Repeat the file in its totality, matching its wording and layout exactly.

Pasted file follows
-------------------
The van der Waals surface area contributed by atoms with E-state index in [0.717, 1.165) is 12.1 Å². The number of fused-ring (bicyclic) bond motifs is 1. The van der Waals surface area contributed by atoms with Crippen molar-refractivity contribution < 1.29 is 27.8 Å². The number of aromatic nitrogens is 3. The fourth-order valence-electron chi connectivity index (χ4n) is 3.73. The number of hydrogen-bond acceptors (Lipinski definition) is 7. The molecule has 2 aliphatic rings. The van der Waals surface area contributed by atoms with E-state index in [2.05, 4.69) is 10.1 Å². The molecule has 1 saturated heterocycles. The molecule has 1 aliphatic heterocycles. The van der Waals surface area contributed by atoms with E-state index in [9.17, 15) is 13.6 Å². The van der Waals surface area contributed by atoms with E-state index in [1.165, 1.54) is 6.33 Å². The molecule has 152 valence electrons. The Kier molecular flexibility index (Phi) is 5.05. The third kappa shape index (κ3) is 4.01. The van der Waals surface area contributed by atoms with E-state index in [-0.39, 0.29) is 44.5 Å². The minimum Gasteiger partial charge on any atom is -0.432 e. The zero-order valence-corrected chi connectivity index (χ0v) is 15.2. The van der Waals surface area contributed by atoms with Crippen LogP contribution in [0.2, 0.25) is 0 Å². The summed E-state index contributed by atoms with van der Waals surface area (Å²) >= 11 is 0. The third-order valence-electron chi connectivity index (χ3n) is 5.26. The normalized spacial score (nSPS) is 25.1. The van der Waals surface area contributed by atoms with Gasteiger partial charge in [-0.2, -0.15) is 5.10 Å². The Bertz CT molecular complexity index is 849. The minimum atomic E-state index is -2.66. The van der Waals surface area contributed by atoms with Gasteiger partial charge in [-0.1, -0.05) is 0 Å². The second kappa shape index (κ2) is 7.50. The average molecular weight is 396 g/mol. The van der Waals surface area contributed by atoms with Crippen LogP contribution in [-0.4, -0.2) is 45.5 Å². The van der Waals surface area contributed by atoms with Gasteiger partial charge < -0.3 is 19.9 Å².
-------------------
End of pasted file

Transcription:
The van der Waals surface area contributed by atoms with E-state index in [0.717, 1.165) is 12.1 Å². The number of fused-ring (bicyclic) bond motifs is 1. The van der Waals surface area contributed by atoms with Crippen molar-refractivity contribution < 1.29 is 27.8 Å². The number of aromatic nitrogens is 3. The fourth-order valence-electron chi connectivity index (χ4n) is 3.73. The number of hydrogen-bond acceptors (Lipinski definition) is 7. The molecule has 2 aliphatic rings. The van der Waals surface area contributed by atoms with E-state index in [2.05, 4.69) is 10.1 Å². The molecule has 1 saturated heterocycles. The molecule has 1 aliphatic heterocycles. The van der Waals surface area contributed by atoms with E-state index in [9.17, 15) is 13.6 Å². The van der Waals surface area contributed by atoms with E-state index in [1.165, 1.54) is 6.33 Å². The molecule has 152 valence electrons. The Kier molecular flexibility index (Phi) is 5.05. The third kappa shape index (κ3) is 4.01. The van der Waals surface area contributed by atoms with E-state index in [-0.39, 0.29) is 44.5 Å². The minimum Gasteiger partial charge on any atom is -0.432 e. The zero-order valence-corrected chi connectivity index (χ0v) is 15.2. The van der Waals surface area contributed by atoms with Crippen LogP contribution in [0.2, 0.25) is 0 Å². The summed E-state index contributed by atoms with van der Waals surface area (Å²) >= 11 is 0. The third-order valence-electron chi connectivity index (χ3n) is 5.26. The normalized spacial score (nSPS) is 25.1. The van der Waals surface area contributed by atoms with Gasteiger partial charge in [-0.2, -0.15) is 5.10 Å². The Bertz CT molecular complexity index is 849. The minimum atomic E-state index is -2.66. The van der Waals surface area contributed by atoms with Gasteiger partial charge in [-0.1, -0.05) is 0 Å². The second kappa shape index (κ2) is 7.50. The average molecular weight is 396 g/mol. The van der Waals surface area contributed by atoms with Crippen LogP contribution in [-0.4, -0.2) is 45.5 Å². The van der Waals surface area contributed by atoms with Gasteiger partial charge < -0.3 is 19.9 Å².